Even so, as any visitor to both countries can tell you, these two countries couldn't be more apart. You can see wealth in Norway. It is, indeed a rich country. Venezuela is a poor country that insists it is rich because of its soil. Venezuela's population does not realise a country is only rich when the population has the productivity, the education and the organisation to use that soil or to generate wealth from other means, as Japan or Switzerland do. Norway's population reached many decades back levels of education - literacy and numeracy, for instance - that haven't been attained in Venezuela to this day.

The murder rate in Norway is about 1/60 of what Venezuela has now (1/19 of what Venezuela had in 1998). There are no shortages of electricity or other goods in Norway (unless you count the sun as a good). Tourism is well organised in Norway. In Venezuela tourist infrastructure is extremely bad.

Most importantly, Norway has a rule of law and separation of powers.

Here I try to compare bureaucracy in both countries. I try to compare ministries in Norway and in Venezuela. This is a hard task. Many things that a ministry does in one country are the tasks of other institutions in the other. In some case, there are ministries in Norway that do not exist in Venezuela but that is the case for a few only: Fisheries in Norway is something more or less carried out by 2) in Venezuela. The Ministry for Government Administration is something that is not quite available in Venezuela, although Planificación used to do a bit of that. The Ministry for Regions is not existent in Venezuela, although it is  something carried out by a couple of the 111 viceministries Venezuela has.

Chávez came to power promising to reduce the number of ministries. He increased them and no one dared to tell him what a liar he was. The number went from about 10 to 31. The number is now between 30 and 33 depending on how you count. Even ministers in Venezuela are not sure what is a ministry anymore.

Venezuelans have a ministry for Women, another for Youth and another one for the First Nations when those things are the matter of one ministry in Norway: the one for Children, Equality and Inclusion. Notice that Norwegians don't say "Ministry for Women" even if women in Venezuela and even many countries in Europe can envy the position women in Norway have.

Venezuela has a ministry for Sports even if it does so poorly in sports. Norway has that as part of the Ministry of Culture, but also of Health and Education.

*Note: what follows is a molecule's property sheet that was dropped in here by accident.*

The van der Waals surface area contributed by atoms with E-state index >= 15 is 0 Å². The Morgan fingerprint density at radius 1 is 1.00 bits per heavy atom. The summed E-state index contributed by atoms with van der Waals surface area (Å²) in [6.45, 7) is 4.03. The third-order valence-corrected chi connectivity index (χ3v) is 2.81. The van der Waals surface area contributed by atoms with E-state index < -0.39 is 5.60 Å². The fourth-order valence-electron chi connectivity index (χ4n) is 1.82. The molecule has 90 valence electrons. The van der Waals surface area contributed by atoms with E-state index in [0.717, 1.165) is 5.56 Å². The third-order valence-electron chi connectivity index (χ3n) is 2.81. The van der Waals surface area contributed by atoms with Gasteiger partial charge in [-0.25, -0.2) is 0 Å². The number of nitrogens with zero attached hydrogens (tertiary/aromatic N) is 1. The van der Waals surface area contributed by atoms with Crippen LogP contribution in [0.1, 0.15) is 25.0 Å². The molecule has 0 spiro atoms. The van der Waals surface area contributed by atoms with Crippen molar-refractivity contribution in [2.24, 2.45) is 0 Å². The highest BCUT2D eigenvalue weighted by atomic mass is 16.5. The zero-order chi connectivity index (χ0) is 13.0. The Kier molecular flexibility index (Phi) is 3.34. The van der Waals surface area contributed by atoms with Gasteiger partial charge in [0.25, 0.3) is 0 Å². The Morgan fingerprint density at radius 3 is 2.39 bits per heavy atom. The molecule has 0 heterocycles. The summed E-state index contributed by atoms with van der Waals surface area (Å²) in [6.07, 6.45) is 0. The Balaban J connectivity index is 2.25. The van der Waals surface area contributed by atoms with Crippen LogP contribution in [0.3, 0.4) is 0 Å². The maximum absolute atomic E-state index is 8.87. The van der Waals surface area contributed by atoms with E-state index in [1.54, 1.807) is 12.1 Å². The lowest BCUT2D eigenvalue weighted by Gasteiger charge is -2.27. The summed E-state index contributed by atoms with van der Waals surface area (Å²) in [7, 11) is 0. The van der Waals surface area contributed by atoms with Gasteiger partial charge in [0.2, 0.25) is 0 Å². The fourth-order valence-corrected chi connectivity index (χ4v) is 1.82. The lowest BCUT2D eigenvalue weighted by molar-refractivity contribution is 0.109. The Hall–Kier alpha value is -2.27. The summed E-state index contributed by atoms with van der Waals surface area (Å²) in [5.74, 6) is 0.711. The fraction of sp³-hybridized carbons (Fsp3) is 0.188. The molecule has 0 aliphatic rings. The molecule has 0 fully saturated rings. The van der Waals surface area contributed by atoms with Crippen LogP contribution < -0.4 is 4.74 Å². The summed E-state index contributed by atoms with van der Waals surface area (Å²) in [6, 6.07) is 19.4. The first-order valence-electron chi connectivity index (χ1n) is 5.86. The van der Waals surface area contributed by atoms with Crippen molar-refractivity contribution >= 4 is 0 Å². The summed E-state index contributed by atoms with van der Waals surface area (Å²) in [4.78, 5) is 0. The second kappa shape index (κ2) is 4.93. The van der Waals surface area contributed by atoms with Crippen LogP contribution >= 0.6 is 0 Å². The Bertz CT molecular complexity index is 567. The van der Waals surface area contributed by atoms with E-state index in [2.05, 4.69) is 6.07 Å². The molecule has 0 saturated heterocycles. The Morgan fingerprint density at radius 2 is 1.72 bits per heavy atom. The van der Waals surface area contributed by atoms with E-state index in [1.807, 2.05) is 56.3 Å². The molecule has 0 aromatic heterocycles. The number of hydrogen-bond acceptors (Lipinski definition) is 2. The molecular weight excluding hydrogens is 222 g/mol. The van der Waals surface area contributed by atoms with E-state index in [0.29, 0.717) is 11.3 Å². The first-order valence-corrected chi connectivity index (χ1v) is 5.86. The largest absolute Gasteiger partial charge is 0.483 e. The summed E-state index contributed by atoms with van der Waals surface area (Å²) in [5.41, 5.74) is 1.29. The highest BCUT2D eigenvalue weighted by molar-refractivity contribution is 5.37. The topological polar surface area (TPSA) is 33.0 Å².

Norway has a ministry of Education and Research, like Venezuela before Chavismo, but now Venezuela has a ministry for Education, one for University Education and another one for Research...even if research in Venezuela - very limited - has almost totally collapsed since the military and boligarchs are in power.

Venezuela under Chavismo has a ministry for Trade and a different one for Industries, even if industries have gone down the drain.

It also has a ministry for Tourism even if there are no decent public offices of tourism (the opposite of Norway and most other countries without such a ministry), a ministry for Housing even though the housing problem becomes worse and worse than it ever was, a ministry for Communication that is nothing but a Propaganda Ministry, a ministry for Communes and Social Protection, another one for Jails, one for the "Revolutionary Transformation of Caracas" and, last but not least, one for electricity.

My thanks go to S.H. for his input about Norway's bureaucracy. 


Office of Prime Minister  1) Despacho de la Presidencia y  Seguimiento de la Gestión del  Gobierno
Agriculture and food 2) Agricultura y tierras

3) Alimentacion
Fisheries and coastal affairs
Children, equality and inclusion 4) Mujeres, igualdad de género

5) Juventud

6) Pueblos indígenas
Culture 7) Cultura

8) Deporte
Defence 9) Defensa
Education and research 10) Educación universitaria

11) Educación

12) Ciencia, tecnología e innovación
Environment 13) Ambiente
Finance 14) Economía, finanzas y banca pública
Foreign affairs 15) Relaciones exteriores
Government administration, reform & church affairs $) Planificación
Local and regional government
Health and care services 16) Salud
Justice & police 17) Relaciones interiores, justicia y paz
Labour 18) Trabajo y seguridad social
Petroleum and energy 19) Petróleo y minería


Trade & industry 20) Comercio

21) Industrias
Transport and communications 22) Transporte terrestre

23) Transporte acuático y aéreo

24) Turismo

25) Vivienda y hábitat

26) Comunicación y la información

27) Comunas y protección social

28) Servicio penitenciario

29) Transformación Revolucionaria de la Gran Caracas
30) Electricidad


Here you see the GDP growth of both Norway and Venezuela across decades.

This year you will see the red line go under the zero level once more. Chavistas will say the cause is capitalism and the "Economic War". We know it is not. Norway's GDP will grow less than in previous year but Norway is not likely to enter into a major recession. Norway has always tried to develop policies for sustainable development. Venezuela is quite the opposite and this attitude has been at its worst since Chavismo is in power.